Streamlining mAb Purification
With many biologics patents soon to expire, can multimodal chromatography meet the growing demand for efficient downstream biosimilar production?
Sharon Bola | | 3 min read | Opinion
There are many biologics patents in the US and EU that expire within the next two decades, paving the way for the development and approval of more affordable biosimilars. Consequently, there is high demand for solutions that will deliver efficient, flexible, and cost-effective biosimilar production.
Downstream processes for monoclonal antibody (mAb)-based biosimilar purification begin with a protein capture step, which typically involves a Protein A resin, followed by multiple polishing steps to remove remaining product and process-related impurities. Protein A resins are characterized by high specificity and affinity towards mAbs, resulting in highly purified end-products. However, there are limitations associated with using Protein A resins; for example, high production costs, which can be 50 percent higher than other types of chromatographic media (1). In addition, Protein A resins do not discriminate between functional and aggregated mAbs and they can leach into the purified sample during the acidic elution step.
The nature and downstream sequence of the polishing steps after protein capture depend on the individual protein and the types of impurities that need to be removed prior to product isolation, such as host cell DNA, endotoxins, viruses, and protein aggregates. The polishing steps consider the physicochemical properties of solutes, and can include anion-exchange chromatography followed by hydrophobic interaction chromatography.
Single-mode chromatographic processes are suboptimal for large-scale biosimilar manufacturing. The industry needs a faster, more cost-effective purification process that can remove a range of impurities. And so multimodal (or mixed-mode) chromatography has emerged as a highly selective yet robust method for target protein purification. This technique combines multiple interaction modes between the stationary (resin) and mobile (solute) phase in a single purification step. Specifically, mixed-mode resins use ligands capable of at least two modes of interaction, such as ion-exchange, affinity, size exclusion, and hydrophobic interactions. Combining these interactions purifies proteins more optimally than single-mode techniques – even when used sequentially.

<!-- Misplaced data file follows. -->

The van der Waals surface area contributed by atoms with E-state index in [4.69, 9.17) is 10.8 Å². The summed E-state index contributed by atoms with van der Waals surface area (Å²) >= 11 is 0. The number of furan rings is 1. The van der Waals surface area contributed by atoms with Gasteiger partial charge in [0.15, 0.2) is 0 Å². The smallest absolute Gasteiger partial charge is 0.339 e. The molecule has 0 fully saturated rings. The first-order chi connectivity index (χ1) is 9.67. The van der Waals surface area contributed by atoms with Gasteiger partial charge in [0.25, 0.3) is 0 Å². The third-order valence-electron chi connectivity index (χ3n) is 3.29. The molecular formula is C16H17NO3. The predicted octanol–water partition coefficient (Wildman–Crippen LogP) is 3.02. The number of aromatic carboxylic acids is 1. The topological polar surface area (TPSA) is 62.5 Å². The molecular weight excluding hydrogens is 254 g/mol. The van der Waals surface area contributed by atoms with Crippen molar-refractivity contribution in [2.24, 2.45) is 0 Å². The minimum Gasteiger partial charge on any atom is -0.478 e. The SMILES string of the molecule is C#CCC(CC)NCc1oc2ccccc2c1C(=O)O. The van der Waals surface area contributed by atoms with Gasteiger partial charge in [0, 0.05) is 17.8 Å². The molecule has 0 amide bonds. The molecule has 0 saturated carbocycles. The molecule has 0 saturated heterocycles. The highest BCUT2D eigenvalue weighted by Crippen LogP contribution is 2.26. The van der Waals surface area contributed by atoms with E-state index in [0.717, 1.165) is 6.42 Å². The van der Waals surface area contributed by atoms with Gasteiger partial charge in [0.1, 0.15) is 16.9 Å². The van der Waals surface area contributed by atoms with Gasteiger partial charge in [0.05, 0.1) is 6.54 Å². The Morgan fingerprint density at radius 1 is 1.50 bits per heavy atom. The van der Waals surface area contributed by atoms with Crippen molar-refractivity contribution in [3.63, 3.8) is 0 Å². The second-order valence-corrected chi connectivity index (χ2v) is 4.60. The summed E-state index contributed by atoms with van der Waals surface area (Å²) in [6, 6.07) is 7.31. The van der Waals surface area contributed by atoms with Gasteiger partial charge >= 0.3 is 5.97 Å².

Importantly, the use of multiple interaction modes and simplification of the purification process could bring down production costs, speed up the manufacturing process, increase yield, and increase protein activity. For example, combining the properties of hydrophobic interaction and anion-exchange media in a single hydrophobic anion-exchange resin can simultaneously purify and recover both basic and acidic mAbs in bind-elute or flow-through modes. Hydrophobic cation-exchange resins – which have a higher affinity for full-length mAbs compared to process impurities and by-products – can be used to achieve optimal purification and recovery during intermediary and final polishing steps.
Hydroxyapatite chromatography (HAC) can also help accelerate downstream process purification at a reduced cost and can be used at any stage – from initial capture to final polishing. The mixed-mode support of HAC can separate molecules based on calcium affinity and/or cation-exchange interactions. But remember that different HAC resins offer better binding capacity for different molecules (2).
In short, mixed-mode resins offer the following key benefits: i) separation of molecules that appear homogeneous, ii) selective single-step removal of impurities, iii) determination of optimal binding and elution conditions thanks to the large design space, iv) undiluted feedstock column loading at high conductivity thanks to robust salt tolerance, and v) high capacity for high-titer feed-streams.
The implementation of multimodal technologies for downstream purification during the development and manufacturing of biosimilars could accelerate the time to market and help to ensure therapeutic efficacy and patient safety, whilst using less resources and increasing cost efficiency. And when it comes to competition between equally safe and efficacious biosimilars – cost is king!
- F Fiedl et al., “Model based strategies towards protein A resin lifetime optimization and supervision,” Journal of Chromatography A, 1625, 461261 (2020). DOI: 10.1016/j.chroma.2020.461261
- A Kumar et al., “Design and Validation of Linkers for Site-Specific Preparation of Antibody-Drug Conjugates Carrying Multiple Drug Copies Per Cysteine Conjugation Site,” Int Journ Mol Sci, 21, 6882 (2020). DOI: 10.3390/ijms21186882